This one is one of the toughest to overcome.

 

 

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Tip was an imported “Labrador” whose descendants were top field trial flat-coated retrievers, Pitchford Marshal and Monk.

He was born in 1832 and was imported.

His coat, if one looks closely,  might have been feathered. I note a plumed tail, rather than the more typical brush tail of the St. John’s.

I could be wrong  about what I’m seeing (and I do NOT want to have a discussion about it).

It’s just very unusual that we see depictions of the ancestral St. John’s water dogs that went onto found strains of retriever. Normally, we find out through some unusual scholarship that a particular retriever was an import, but normally, this information isn’t provided.

This image comes from The Complete English Wing Shot (1907) by George T. Teasdale-Buckell.

And Teasdale-Buckell does provide depictions of his descendants, and they are clearly flat-coated retrievers, though much more robust than the current incarnation.

So he may have been a feathered dog.

One aspect of retriever history that has been overlooked is that St. John’s water dogs came in both smooth and feathered varieties. At least at one point, they did. The settlers were eager to get rid of the feathered dogs, so they very readily exported them, where they were used to found strains of retrievers. This explains why the long-haired wavy-coated retriever was the most common retriever in the British Isles through much of the nineteenth century.

Unfortunately, most of the research on retriever history that has examined these water dogs and their role in founding retrievers has been performed by Labrador retriever historians, and at least subconsciously, they have tended to ignore the feathered variety.  If they mention them at all, they assume they must have been crosses with collies, setters, or spaniels, but when one reads of feathered retriever-liked dogs actually being born in Newfoundland, this assumption doesn’t appear to have much validity.

It’s true the Newfoundlanders preferred smooth-coated dogs, and the last remaining “pure” St. John’s water dogs were smooths.

But that doesn’t mean that they always were this way.

See related posts:

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The first two are pre-Labrador retriever.

They are both St. John’s water dogs, which are the ancestors of all the British retriever breeds.  (Here’s the 1819 version, and the second dog is Billy from Stonehenge’s The Dog in Health and Disease. Billy could have been registered as a wavy-coated retriever.)

This chart shows how the Labrador retriever was developed from the St. John’s water dog landrace and then selectively bred into different types as time as progressed.

This is really the story of all purebred dogs once they enter the closed registry system.

They start out as rougher and more diverse, then they become more conformed and, paradoxically, more prone to fads within conformation breeding.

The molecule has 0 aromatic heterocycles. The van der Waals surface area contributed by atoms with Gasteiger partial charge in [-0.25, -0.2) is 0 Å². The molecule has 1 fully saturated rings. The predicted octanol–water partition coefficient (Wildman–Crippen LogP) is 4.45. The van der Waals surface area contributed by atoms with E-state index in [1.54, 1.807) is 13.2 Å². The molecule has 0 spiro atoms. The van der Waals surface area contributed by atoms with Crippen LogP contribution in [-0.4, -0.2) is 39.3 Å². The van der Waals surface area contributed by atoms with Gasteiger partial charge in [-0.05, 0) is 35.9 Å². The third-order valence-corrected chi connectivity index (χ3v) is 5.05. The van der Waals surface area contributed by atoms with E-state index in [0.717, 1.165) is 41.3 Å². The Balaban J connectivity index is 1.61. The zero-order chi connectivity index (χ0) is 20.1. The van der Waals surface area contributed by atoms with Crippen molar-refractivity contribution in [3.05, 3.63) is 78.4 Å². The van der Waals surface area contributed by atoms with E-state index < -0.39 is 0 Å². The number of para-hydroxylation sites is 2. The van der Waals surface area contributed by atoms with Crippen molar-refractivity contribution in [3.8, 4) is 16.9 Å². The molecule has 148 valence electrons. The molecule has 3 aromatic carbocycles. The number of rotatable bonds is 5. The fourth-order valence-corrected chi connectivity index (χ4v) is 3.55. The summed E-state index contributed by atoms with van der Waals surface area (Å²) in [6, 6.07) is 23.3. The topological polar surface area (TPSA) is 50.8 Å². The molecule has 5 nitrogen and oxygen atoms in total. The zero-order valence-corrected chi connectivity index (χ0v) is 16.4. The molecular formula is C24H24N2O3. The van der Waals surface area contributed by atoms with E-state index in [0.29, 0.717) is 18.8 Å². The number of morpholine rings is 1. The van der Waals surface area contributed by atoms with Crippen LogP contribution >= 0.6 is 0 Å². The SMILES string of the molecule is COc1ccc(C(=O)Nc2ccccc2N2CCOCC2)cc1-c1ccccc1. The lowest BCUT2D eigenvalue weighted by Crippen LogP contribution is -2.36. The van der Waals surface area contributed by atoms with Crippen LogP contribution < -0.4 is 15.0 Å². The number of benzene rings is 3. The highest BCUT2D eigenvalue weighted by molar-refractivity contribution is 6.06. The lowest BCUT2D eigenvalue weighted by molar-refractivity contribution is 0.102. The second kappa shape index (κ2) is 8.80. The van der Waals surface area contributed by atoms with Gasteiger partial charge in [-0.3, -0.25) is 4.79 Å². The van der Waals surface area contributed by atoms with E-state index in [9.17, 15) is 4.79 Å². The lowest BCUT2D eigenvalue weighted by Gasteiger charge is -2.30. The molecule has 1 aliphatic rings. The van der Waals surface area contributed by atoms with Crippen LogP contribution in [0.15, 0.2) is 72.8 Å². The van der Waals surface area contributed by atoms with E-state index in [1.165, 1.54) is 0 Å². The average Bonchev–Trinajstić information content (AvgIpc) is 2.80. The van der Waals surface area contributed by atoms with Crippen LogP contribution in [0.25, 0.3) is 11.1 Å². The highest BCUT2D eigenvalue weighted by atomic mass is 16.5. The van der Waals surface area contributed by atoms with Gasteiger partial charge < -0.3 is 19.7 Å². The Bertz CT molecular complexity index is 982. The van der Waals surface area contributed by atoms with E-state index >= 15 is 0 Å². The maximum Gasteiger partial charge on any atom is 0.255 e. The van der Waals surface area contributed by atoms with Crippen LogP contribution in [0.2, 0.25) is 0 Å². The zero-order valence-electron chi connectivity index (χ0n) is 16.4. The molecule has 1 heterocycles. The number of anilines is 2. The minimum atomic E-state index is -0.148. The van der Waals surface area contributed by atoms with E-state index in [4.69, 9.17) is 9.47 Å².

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This is a Labrador retriever from France with what appears to have the somatic black spot mutation that appears in golden and Labrador retrievrs on occasion. It is not inherited, but the cells where the black spots are located do not have the e/e mutation that causes the yellow to red coat. Instead, this somatic muation makes the cells E/e, which gets expressed as black or liver. These dogs are sometimes called mosaics.

Alternatively, this dog may not be experiencing that somatic mutation. It might actually be a chimera, which happens when two zygotes combine. This dog could be made up of two distinct fertilized eggs– one that would become a black dog and one that would become yellow.

However, it’s much more likely that it is the result of the somatic muations. Chimeras of this type have not been found in domestic dogs.

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This dog looks very much like an African wild dog, which is called Lycaon pictus (but should be called Canis pictus).  The title of this post comes from the African wild dog, for the coloration is so similar that one might be fooled into thinking that this is actually a Labrador retriever/African wild dog cross.

Though the pelage coloration is similar, it is caused by an entirely different genetic basis. African wild dogs inherit their “painted” coloration. If this Labrador were bred to another yellow Labrador, all of his offspring would be likely be yellow. The chances of him producing a puppy that will experience this mutation in the somatic cells are very low, and he would not be responsible for it if one did pop up. Somatic cells are not used in reproduction. Gametes are. This Labrador’s gametes are those of a normal black-skinned yellow Labrador.

See related post:

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This dog was 17 years old in the April of 2010.

The source for this photo describes her in this way:

Now 17 years old I named her Liddy after G. Gordon, In her prime she was hell on pheasants and a fantastic retriever on waterfowl. Has been one of the best dogs around home that I have ever had.

She is a Golden Retriever Lab cross.